My morning ritual starts with making a French press full of coffee. Grind the beans, heat the water… I can do it in my sleep, which is good, because before I have that first cup I’m barely conscious. The first sip from the first cup makes me feel more alert immediately, far quicker than the caffeine can actually kick in.

As we become a more secular society we abandon specific rituals, and ritual in general, which is a mistake. Rituals provide a rote series of actions to do without a lot of thought and help us relax, calm down a bit and clear our minds, leaving us better able to focus on the next task.

One of my favorite rituals is walking the dog. It starts with picking out a cigar, a ritual in and of itself. I check out my humidor and select one. Do I want something something strong or medium, spicy or earthy, mellow or kick-ass? How long will the walk be? (Longer walks require longer cigars.) By this time the dog is getting excited, because he knows that when I open the humidor it usually means he’s going for a walk. That brings up the ritual of teasing him just a bit (“you want to go for a WALK?A *Walk?* Is that what you want?”), getting his head leash on, and then selecting the appropriated outerwear for myself.

I clip and light the cigar in the front yard – yet another ritual. Sam always holds the leash in his mouth for the first block, then I take it from him until we reach the place on the wooded path where I can let him run free. He immediately runs to the woods and takes a dump – he has his rituals too.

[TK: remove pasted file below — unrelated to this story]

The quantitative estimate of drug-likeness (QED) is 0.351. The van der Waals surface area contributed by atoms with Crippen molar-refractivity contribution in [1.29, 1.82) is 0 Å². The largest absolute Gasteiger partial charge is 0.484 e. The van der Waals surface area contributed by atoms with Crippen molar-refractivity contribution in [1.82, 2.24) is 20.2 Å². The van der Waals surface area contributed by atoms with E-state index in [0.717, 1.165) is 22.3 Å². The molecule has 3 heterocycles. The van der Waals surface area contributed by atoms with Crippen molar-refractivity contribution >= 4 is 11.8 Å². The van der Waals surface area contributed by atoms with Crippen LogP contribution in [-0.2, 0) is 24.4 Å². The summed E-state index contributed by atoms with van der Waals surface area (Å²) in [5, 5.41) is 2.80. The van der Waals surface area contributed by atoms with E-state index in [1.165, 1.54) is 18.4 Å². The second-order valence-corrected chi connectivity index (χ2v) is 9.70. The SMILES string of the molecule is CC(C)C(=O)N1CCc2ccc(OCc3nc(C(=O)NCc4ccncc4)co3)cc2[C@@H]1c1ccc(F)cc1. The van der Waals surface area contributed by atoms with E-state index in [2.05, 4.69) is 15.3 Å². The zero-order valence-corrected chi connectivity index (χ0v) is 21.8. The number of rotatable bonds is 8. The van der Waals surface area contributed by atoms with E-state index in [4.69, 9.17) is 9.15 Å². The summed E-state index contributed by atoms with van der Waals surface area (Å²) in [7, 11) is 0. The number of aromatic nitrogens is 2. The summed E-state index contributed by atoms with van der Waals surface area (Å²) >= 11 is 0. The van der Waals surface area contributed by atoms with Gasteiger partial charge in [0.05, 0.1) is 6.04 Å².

And all this time I’m not thinking about problems or my finances or my job or family issues or politics or the news or friends or frenemies or the next article or podcast or conversation or anything else that’s important to me. I do think about such things during the walk, but not during the ritual of getting ready for it. That few minutes of thoughtless ritual is calming and refreshing.

If you don’t have any rituals, intentionally add a few to your life. They can be a source of calm and relaxation, even if they’re short. They don’t have to have any special meaning – it is the meaninglessness that makes them work.

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